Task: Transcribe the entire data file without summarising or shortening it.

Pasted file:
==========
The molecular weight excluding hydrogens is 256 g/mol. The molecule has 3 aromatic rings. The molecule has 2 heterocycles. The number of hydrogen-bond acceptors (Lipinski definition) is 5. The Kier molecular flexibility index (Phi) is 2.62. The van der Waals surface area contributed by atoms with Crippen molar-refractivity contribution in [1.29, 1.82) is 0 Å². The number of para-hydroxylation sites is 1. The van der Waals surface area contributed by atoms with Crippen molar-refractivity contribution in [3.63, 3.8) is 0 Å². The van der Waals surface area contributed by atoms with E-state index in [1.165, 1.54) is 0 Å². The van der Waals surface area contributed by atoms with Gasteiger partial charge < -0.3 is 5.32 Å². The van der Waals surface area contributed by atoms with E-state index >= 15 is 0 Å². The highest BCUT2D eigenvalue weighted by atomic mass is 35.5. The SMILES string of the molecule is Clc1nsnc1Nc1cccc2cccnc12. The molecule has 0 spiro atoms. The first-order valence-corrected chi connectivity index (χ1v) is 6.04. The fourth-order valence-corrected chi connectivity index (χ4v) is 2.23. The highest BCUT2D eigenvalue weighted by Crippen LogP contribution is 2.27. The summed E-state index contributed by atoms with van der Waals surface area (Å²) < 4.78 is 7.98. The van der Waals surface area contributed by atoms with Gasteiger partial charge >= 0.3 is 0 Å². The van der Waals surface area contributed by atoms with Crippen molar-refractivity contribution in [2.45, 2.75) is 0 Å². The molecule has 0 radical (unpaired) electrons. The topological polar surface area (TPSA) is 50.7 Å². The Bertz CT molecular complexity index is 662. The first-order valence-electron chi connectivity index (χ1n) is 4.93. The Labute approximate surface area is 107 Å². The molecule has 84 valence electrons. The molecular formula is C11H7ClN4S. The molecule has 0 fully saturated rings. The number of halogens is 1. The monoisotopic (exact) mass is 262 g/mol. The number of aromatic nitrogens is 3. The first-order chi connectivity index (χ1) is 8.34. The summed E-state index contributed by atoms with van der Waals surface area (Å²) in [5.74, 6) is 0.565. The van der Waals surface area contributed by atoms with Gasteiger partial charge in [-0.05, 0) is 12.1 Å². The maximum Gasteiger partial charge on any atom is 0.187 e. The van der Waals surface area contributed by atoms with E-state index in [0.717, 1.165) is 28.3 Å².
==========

The molecular weight excluding hydrogens is 256 g/mol. The molecule has 3 aromatic rings. The molecule has 2 heterocycles. The number of hydrogen-bond acceptors (Lipinski definition) is 5. The Kier molecular flexibility index (Phi) is 2.62. The van der Waals surface area contributed by atoms with Crippen molar-refractivity contribution in [1.29, 1.82) is 0 Å². The number of para-hydroxylation sites is 1. The van der Waals surface area contributed by atoms with Crippen molar-refractivity contribution in [3.63, 3.8) is 0 Å². The van der Waals surface area contributed by atoms with E-state index in [1.165, 1.54) is 0 Å². The van der Waals surface area contributed by atoms with Gasteiger partial charge < -0.3 is 5.32 Å². The van der Waals surface area contributed by atoms with E-state index >= 15 is 0 Å². The highest BCUT2D eigenvalue weighted by atomic mass is 35.5. The SMILES string of the molecule is Clc1nsnc1Nc1cccc2cccnc12. The molecule has 0 spiro atoms. The first-order valence-corrected chi connectivity index (χ1v) is 6.04. The fourth-order valence-corrected chi connectivity index (χ4v) is 2.23. The highest BCUT2D eigenvalue weighted by Crippen LogP contribution is 2.27. The summed E-state index contributed by atoms with van der Waals surface area (Å²) < 4.78 is 7.98. The van der Waals surface area contributed by atoms with Gasteiger partial charge >= 0.3 is 0 Å². The van der Waals surface area contributed by atoms with Crippen molar-refractivity contribution in [2.45, 2.75) is 0 Å². The molecule has 0 radical (unpaired) electrons. The topological polar surface area (TPSA) is 50.7 Å². The Bertz CT molecular complexity index is 662. The first-order valence-electron chi connectivity index (χ1n) is 4.93. The Labute approximate surface area is 107 Å². The molecule has 84 valence electrons. The molecular formula is C11H7ClN4S. The molecule has 0 fully saturated rings. The number of halogens is 1. The monoisotopic (exact) mass is 262 g/mol. The number of aromatic nitrogens is 3. The first-order chi connectivity index (χ1) is 8.34. The summed E-state index contributed by atoms with van der Waals surface area (Å²) in [5.74, 6) is 0.565. The van der Waals surface area contributed by atoms with Gasteiger partial charge in [-0.05, 0) is 12.1 Å². The maximum Gasteiger partial charge on any atom is 0.187 e. The van der Waals surface area contributed by atoms with E-state index in [0.717, 1.165) is 28.3 Å².